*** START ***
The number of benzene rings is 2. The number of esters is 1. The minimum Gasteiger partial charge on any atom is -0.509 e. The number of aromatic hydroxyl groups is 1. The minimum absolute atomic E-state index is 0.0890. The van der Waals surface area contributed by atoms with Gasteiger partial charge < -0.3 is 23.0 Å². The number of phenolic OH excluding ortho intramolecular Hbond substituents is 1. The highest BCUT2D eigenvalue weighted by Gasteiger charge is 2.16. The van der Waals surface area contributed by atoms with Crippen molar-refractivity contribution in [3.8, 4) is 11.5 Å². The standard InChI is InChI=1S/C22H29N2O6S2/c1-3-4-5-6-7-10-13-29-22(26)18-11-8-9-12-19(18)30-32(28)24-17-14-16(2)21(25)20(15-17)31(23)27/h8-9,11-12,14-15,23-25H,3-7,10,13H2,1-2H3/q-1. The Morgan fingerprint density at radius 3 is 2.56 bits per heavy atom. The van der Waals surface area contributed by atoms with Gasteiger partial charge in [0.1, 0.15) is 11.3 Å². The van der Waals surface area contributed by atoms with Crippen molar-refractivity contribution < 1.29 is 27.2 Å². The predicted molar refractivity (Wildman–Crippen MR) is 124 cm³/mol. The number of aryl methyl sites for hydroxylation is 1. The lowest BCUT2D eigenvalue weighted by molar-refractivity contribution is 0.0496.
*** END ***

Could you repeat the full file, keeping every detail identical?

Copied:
The number of benzene rings is 2. The number of esters is 1. The minimum Gasteiger partial charge on any atom is -0.509 e. The number of aromatic hydroxyl groups is 1. The minimum absolute atomic E-state index is 0.0890. The van der Waals surface area contributed by atoms with Gasteiger partial charge < -0.3 is 23.0 Å². The number of phenolic OH excluding ortho intramolecular Hbond substituents is 1. The highest BCUT2D eigenvalue weighted by Gasteiger charge is 2.16. The van der Waals surface area contributed by atoms with Crippen molar-refractivity contribution in [3.8, 4) is 11.5 Å². The standard InChI is InChI=1S/C22H29N2O6S2/c1-3-4-5-6-7-10-13-29-22(26)18-11-8-9-12-19(18)30-32(28)24-17-14-16(2)21(25)20(15-17)31(23)27/h8-9,11-12,14-15,23-25H,3-7,10,13H2,1-2H3/q-1. The Morgan fingerprint density at radius 3 is 2.56 bits per heavy atom. The van der Waals surface area contributed by atoms with Gasteiger partial charge in [0.1, 0.15) is 11.3 Å². The van der Waals surface area contributed by atoms with Crippen molar-refractivity contribution < 1.29 is 27.2 Å². The predicted molar refractivity (Wildman–Crippen MR) is 124 cm³/mol. The number of aryl methyl sites for hydroxylation is 1. The lowest BCUT2D eigenvalue weighted by molar-refractivity contribution is 0.0496.